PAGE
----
Figure 6
Fig. 6

Schematic representation of different responses modulated by oxygen transfer rate and its relationship with metabolism of A. vinelandii. The hexagons represents the three different stages of oxygen consumption. The data was normalize with respect to the reference condition (6.2 mmol L−1 h−1)


The results of the present study show, for the first time, that the OTR affects metabolic fluxes through the central carbon metabolism network and the NAD(P)H/NAD(P) + ratios, thereby pointing at a relationship of the redox state with the alginate and P3HB production in chemostat cultures of A. vinelandii. Previous studies with this bacterium conducted in shaken flasks, under high and low aeration conditions, showed that changes in oxygen availability had a considerable impact on the growth profiles, the alginate and P3HB yields and metabolic fluxes [27]. However, shaken flasks are not the most suitable growth system for the evaluation of metabolic fluxes, because several non-controlled culture parameters (e.g. pH, DOT) and most of the relevant variables, substrate, product, or biomass concentrations continuously vary. Therefore, in this study, the continuous culture mode was chosen, because it allows the specific growth rate to be fixed, allowing a strict comparison among different conditions at the steady-state and also to evaluate the concentrations of NADH, NADPH and metabolic fluxes.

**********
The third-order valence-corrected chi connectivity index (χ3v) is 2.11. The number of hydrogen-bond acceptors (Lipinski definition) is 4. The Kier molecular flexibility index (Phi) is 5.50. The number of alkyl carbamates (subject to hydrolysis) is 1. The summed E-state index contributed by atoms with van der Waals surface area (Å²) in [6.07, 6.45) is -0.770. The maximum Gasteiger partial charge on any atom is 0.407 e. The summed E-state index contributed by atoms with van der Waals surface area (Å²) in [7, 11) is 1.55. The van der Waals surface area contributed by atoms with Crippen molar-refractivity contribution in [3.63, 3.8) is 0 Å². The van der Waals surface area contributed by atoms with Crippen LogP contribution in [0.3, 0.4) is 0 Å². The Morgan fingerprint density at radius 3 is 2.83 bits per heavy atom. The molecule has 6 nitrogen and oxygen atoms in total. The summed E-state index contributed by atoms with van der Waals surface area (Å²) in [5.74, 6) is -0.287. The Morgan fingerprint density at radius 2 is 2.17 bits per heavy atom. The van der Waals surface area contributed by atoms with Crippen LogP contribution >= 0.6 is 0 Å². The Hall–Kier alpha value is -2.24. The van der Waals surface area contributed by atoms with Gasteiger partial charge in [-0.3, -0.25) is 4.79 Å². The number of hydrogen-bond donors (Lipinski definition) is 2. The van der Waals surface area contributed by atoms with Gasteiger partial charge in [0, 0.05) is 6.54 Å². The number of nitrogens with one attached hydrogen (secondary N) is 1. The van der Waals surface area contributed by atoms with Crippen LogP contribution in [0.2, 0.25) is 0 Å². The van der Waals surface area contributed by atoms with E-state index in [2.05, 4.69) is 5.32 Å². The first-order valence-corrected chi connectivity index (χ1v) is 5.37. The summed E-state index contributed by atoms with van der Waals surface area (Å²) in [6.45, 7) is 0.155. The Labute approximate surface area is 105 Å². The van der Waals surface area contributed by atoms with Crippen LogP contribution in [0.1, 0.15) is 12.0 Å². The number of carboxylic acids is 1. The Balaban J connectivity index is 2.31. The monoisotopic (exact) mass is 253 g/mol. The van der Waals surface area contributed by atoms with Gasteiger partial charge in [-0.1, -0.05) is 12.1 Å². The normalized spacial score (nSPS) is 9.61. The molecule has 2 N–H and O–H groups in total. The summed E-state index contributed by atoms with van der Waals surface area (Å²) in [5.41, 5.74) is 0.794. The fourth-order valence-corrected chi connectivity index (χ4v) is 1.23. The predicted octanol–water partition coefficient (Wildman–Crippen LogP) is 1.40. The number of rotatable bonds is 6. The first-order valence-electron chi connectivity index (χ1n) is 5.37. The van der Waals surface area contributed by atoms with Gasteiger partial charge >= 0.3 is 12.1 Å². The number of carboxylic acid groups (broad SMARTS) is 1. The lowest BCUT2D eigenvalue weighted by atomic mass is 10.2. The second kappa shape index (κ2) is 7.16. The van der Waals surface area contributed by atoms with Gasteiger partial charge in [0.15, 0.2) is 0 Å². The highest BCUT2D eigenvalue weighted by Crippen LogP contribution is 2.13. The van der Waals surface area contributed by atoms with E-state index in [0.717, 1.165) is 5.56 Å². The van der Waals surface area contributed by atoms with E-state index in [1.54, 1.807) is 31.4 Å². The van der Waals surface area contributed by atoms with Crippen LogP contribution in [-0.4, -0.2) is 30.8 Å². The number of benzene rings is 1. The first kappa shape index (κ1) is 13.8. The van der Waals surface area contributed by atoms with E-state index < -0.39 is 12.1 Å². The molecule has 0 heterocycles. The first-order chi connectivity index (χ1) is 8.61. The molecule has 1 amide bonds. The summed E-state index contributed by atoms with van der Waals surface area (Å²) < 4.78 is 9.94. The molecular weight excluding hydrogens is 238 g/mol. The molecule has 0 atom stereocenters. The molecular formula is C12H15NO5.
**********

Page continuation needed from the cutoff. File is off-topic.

The cellular protein yield was twofold higher in those cultures conducted under oxygen limitation (2.4 and 6.2 mmol L−1 h−1) compared to the cultivations conducted at the highest (non-limiting) OTR (14.3 mmol L−1 h−1), although the highest q G and qO 2 were obtained under this last condition (Table 1). These differences might be related to the protein synthesis (under high OTR) of the alternative uncoupled respiratory chain of A. vinelandii, which has been reported to be active under high oxygen concentrations [32] and in diazotrophic conditions, allowing the oxygen sensitive nitrogenase complex to be protected. The results of the present study are in agreement with the functioning of the uncoupled respiratory chain of A. vinelandii [32], because under the highest OTR condition, some of its protein components, such as NADH oxidoreductase II and cytochrome bd oxidases were clearly induced (Fig. 5), probably as a response to the high oxygen concentration. This alternative respiratory chain has a high affinity for oxygen, but a low net ATP production [33]. These results, together with the analysis of carbon usage (% C-mol), suggest that the carbon source oxidized at higher oxygen consumption would be released as CO2 (Table 2), consume less energy for cell growth, in agreement with our results for qO 2 , YProtein/Glucose (Table 1) and q G (Fig. 2b). On the other hand, this respiratory path is required under conditions of nitrogen fixation. This is in agreement with the requirement imposed by the NH3 limitation observed in the cultures under no oxygen-limited conditions at 14.3 mmol L−1 h−1 OTR (Fig. 2e) where the ammonium concentration was close to zero (Fig. 2e), suggesting that these cultures were probably fixing atmospheric nitrogen. Moreover, under this OTR condition, the transcription level of nifH, which is part of the nifHDK operon that encodes structural components of the nitrogenase system, was induced up to 60-fold with respect to its expression level at the lowest OTR condition. These results support the fact that A. vinelandii responds rapidly to nitrogen depletion under this condition by inducing the expression of nitrogenase; this is also related to the observed increase in the expression of the alternative uncoupled respiratory electron transport system that allows the nitrogenase to be protected under high oxygen transfer rates. As shown in Fig. 5, the relative transcription levels of cydA and ndhII (genes that encode the proteins cytochrome b and NADH dehydrogenase II of the uncoupled respiratory chain) increased up to threefold at 14.3 mmol L−1 h−1 compared to the cultivations developed at low OTR. It is also important to highlight that the enzymatic reduction of molecular nitrogen to ammonia requires high amounts of energy and reducing power (ATP and NADH) [34]. This explanation is supported by the fact that a higher relative metabolic flux through the TCA cycle and CO2 production was determined in the cultivations conducted at 14.3 mmol L−1 h−1 (Fig. 4).